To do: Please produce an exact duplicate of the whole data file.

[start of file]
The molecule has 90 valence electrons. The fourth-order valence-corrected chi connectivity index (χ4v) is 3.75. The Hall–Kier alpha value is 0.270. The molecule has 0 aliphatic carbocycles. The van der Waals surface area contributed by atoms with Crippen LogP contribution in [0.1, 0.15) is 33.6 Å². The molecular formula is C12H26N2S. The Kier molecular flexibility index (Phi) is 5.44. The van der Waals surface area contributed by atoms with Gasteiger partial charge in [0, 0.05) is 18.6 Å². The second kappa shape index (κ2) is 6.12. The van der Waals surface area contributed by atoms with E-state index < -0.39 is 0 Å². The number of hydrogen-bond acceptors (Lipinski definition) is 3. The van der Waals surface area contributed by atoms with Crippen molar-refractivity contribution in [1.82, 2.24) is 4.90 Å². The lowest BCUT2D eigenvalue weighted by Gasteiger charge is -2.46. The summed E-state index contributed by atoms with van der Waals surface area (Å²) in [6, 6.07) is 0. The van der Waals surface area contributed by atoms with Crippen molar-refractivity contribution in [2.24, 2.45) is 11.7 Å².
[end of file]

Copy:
The molecule has 90 valence electrons. The fourth-order valence-corrected chi connectivity index (χ4v) is 3.75. The Hall–Kier alpha value is 0.270. The molecule has 0 aliphatic carbocycles. The van der Waals surface area contributed by atoms with Crippen LogP contribution in [0.1, 0.15) is 33.6 Å². The molecular formula is C12H26N2S. The Kier molecular flexibility index (Phi) is 5.44. The van der Waals surface area contributed by atoms with Gasteiger partial charge in [0, 0.05) is 18.6 Å². The second kappa shape index (κ2) is 6.12. The van der Waals surface area contributed by atoms with E-state index < -0.39 is 0 Å². The number of hydrogen-bond acceptors (Lipinski definition) is 3. The van der Waals surface area contributed by atoms with Crippen molar-refractivity contribution in [1.82, 2.24) is 4.90 Å². The lowest BCUT2D eigenvalue weighted by Gasteiger charge is -2.46. The summed E-state index contributed by atoms with van der Waals surface area (Å²) in [6, 6.07) is 0. The van der Waals surface area contributed by atoms with Crippen molar-refractivity contribution in [2.24, 2.45) is 11.7 Å².